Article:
LEONARDO da Vinci
Italian High Renaissance Painter and Inventor, 1452-1519
Italian High Renaissance Painter and Inventor, 1452-1519 Florentine Renaissance man, genius, artist in all media, architect, military engineer. Possibly the most brilliantly creative man in European history, he advertised himself, first of all, as a military engineer. In a famous letter dated about 1481 to Ludovico Sforza, of which a copy survives in the Codice Atlantico in Milan, Leonardo asks for employment in that capacity. He had plans for bridges, very light and strong, and plans for destroying those of the enemy. He knew how to cut off water to besieged fortifications, and how to construct bridges, mantlets, scaling ladders, and other instruments. He designed cannon, very convenient and easy of transport, designed to fire small stones, almost in the manner of hail??grape- or case-shot (see ammunition, artillery). He offered cannon of very beautiful and useful shapes, quite different from those in common use and, where it is not possible to employ cannon ?? catapults, mangonels and trabocchi and other engines of wonderful efficacy not in general use. And he said he made armoured cars, safe and unassailable, which will enter the serried ranks of the enemy with their artillery ?? and behind them the infantry will be able to follow quite unharmed, and without any opposition. He also offered to design ships which can resist the fire of all the heaviest cannon, and powder and smoke. The large number of surviving drawings and notes on military art show that Leonardo claims were not without foundation, although most date from after the Sforza letter. Most of the drawings, including giant crossbows (see bows), appear to be improvements on existing machines rather than new inventions. One exception is the drawing of a tank dating from 1485-8 now in the British Museum??a flattened cone, propelled from inside by crankshafts, firing guns. Another design in the British Museum, for a machine with scythes revolving in the horizontal plane, dismembering bodies as it goes, is gruesomely fanciful. Most of the other drawings are in the Codice Atlantico in Milan but some are in the Royal Libraries at Windsor and Turin, in Venice, or the Louvre and the École des Beaux Arts in Paris. Two ingenious machines for continuously firing arrows, machine-gun style, powered by a treadmill are shown in the Codice Atlantico. A number of other sketches of bridges, water pumps, and canals could be for military or civil purposes: dual use technology. Leonardo lived at a time when the first artillery fortifications were appearing and the Codice Atlantico contains sketches of ingenious fortifications combining bastions, round towers, and truncated cones. Models constructed from the drawings and photographed in Calvi works reveal forts which would have looked strikingly modern in the 19th century, and might even feature in science fiction films today. On 18 August 1502 Cesare Borgia appointed Leonardo as his Military Engineer General, although no known building by Leonardo exists. Leonardo was also fascinated by flight. Thirteen pages with drawings for man-powered aeroplanes survive and there is one design for a helicoidal helicopter. Leonardo later realized the inadequacy of the power a man could generate and turned his attention to aerofoils. Had his enormous abilities been concentrated on one thing, he might have invented the modern glider. Related Paintings of LEONARDO da Vinci :. | Madonna in the rock grottos | Madonna in the rock grottos(Details | Mona Lisa | The Annunciation | Study fur a women head |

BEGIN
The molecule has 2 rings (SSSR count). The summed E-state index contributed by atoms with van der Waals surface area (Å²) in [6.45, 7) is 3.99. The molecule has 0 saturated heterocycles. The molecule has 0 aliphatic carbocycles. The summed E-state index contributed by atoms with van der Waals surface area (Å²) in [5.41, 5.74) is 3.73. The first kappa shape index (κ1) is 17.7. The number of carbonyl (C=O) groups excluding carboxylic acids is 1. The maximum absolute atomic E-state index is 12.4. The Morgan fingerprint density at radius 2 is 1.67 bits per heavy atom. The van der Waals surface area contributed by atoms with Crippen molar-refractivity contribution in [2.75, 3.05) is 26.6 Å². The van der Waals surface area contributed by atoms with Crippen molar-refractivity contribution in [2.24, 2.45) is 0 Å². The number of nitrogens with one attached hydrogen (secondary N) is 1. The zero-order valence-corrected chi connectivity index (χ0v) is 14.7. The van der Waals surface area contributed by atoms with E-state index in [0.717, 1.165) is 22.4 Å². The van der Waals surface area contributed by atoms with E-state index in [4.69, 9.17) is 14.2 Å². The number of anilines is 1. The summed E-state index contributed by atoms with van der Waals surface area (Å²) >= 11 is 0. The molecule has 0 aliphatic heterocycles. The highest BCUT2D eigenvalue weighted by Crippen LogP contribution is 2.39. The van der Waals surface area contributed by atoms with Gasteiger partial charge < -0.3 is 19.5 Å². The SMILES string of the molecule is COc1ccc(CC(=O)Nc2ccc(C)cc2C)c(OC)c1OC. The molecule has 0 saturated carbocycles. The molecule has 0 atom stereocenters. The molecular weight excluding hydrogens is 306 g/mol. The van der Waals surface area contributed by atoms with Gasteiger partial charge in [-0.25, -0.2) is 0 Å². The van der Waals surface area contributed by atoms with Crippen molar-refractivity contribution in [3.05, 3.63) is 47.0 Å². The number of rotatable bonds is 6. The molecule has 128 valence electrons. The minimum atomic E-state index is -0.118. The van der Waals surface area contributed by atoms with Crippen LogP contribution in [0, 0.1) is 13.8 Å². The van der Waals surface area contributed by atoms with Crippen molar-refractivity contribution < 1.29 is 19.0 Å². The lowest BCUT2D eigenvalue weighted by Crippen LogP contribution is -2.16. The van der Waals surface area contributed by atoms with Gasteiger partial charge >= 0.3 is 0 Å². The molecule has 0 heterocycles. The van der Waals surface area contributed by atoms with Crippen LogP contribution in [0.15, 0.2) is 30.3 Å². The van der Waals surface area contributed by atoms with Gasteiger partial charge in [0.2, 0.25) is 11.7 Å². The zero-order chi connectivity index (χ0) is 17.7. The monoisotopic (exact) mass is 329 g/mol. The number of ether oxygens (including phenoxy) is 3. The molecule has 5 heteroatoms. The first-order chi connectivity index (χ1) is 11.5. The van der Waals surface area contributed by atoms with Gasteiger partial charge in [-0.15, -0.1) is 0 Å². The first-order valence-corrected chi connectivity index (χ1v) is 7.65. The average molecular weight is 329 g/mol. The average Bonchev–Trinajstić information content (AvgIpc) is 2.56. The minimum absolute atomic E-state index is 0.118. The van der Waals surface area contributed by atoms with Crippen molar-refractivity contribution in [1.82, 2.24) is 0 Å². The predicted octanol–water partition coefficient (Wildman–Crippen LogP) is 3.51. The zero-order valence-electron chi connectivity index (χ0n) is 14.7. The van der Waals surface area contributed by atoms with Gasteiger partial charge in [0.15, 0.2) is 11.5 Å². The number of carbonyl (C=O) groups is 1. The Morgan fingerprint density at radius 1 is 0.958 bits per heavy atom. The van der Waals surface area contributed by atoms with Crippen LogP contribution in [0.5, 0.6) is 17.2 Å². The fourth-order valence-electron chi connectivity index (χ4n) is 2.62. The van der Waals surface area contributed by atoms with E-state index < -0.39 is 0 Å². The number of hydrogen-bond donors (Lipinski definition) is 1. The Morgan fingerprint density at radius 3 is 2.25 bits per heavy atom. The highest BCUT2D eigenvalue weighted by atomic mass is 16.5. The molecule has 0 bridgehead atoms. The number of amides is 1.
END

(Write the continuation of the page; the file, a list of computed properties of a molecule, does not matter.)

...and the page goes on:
Related Artists:Josef Danhauser
Josef Danhauser (August 19, 1805, Laimgrube (now a part of Mariahilf or Neubau) - May 4, 1845) was an Austrian painter, one of the main artists of Biedermeier period, together with Ferdinand Georg Waldmeller, Peter Fendi, among others. His works, not very appreciated in his days, dealt with very moralising subjects and they had a clear influence of William Hogarth.
Joseph Danhauser was born in Vienna in 1805, the eldest son of sculptor and furniture manufacturer Joseph Ulrich Danhauser and his wife Johanna (nee Lambert).
He took his first painting lessons with his father and he later assisted the Vienna Academy of Fine Arts. He studied with Johann Peter Krafft and made his first exhibition 1826.
Invited by Johann Ladislaus Pyrker, patriarch of Venice, he visited the city of Doges, where he started to study the Italian masters. He came back to Vienna via Trieste in 1827, visiting Prague. That very year he painted Ludwig van Beethoven's death mask, roughly 12 hours after his death and a water-colour representing his deathbed. In 1828, he spent some time in Eger, with an invitation of this Hungarian city archbishop Pyrker. He solicited him for some pictures for the gallery of the Archdiocese.
After his father's death in 1829, his brothers and he managed his furniture factory during the Biedermeier movement, being the precursors of modern design. That made him put his painting career aside.